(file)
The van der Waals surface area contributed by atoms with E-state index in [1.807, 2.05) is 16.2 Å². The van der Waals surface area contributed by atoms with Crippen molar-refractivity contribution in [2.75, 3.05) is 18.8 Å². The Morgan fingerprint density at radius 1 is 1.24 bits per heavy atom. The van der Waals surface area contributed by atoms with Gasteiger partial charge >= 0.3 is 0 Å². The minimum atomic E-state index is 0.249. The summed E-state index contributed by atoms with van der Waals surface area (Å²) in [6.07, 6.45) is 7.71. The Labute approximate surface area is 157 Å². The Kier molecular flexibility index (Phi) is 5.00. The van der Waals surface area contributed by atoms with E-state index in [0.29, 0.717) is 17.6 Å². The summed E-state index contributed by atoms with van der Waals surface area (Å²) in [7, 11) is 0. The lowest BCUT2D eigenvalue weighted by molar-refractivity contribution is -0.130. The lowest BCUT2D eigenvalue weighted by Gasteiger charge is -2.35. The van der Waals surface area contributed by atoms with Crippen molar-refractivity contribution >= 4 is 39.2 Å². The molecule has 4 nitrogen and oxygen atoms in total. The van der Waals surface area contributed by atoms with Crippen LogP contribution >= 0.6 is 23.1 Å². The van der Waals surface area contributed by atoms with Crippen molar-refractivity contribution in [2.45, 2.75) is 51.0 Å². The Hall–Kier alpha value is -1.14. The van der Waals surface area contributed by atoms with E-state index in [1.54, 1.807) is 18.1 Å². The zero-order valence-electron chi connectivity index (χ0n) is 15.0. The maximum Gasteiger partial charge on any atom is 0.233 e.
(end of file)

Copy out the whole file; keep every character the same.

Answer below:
The van der Waals surface area contributed by atoms with E-state index in [1.807, 2.05) is 16.2 Å². The van der Waals surface area contributed by atoms with Crippen molar-refractivity contribution in [2.75, 3.05) is 18.8 Å². The Morgan fingerprint density at radius 1 is 1.24 bits per heavy atom. The van der Waals surface area contributed by atoms with Gasteiger partial charge >= 0.3 is 0 Å². The minimum atomic E-state index is 0.249. The summed E-state index contributed by atoms with van der Waals surface area (Å²) in [6.07, 6.45) is 7.71. The Labute approximate surface area is 157 Å². The Kier molecular flexibility index (Phi) is 5.00. The van der Waals surface area contributed by atoms with E-state index in [0.29, 0.717) is 17.6 Å². The summed E-state index contributed by atoms with van der Waals surface area (Å²) in [7, 11) is 0. The lowest BCUT2D eigenvalue weighted by molar-refractivity contribution is -0.130. The lowest BCUT2D eigenvalue weighted by Gasteiger charge is -2.35. The van der Waals surface area contributed by atoms with Crippen molar-refractivity contribution >= 4 is 39.2 Å². The molecule has 4 nitrogen and oxygen atoms in total. The van der Waals surface area contributed by atoms with Crippen LogP contribution >= 0.6 is 23.1 Å². The van der Waals surface area contributed by atoms with Crippen molar-refractivity contribution in [2.45, 2.75) is 51.0 Å². The Hall–Kier alpha value is -1.14. The van der Waals surface area contributed by atoms with E-state index in [1.54, 1.807) is 18.1 Å². The zero-order valence-electron chi connectivity index (χ0n) is 15.0. The maximum Gasteiger partial charge on any atom is 0.233 e.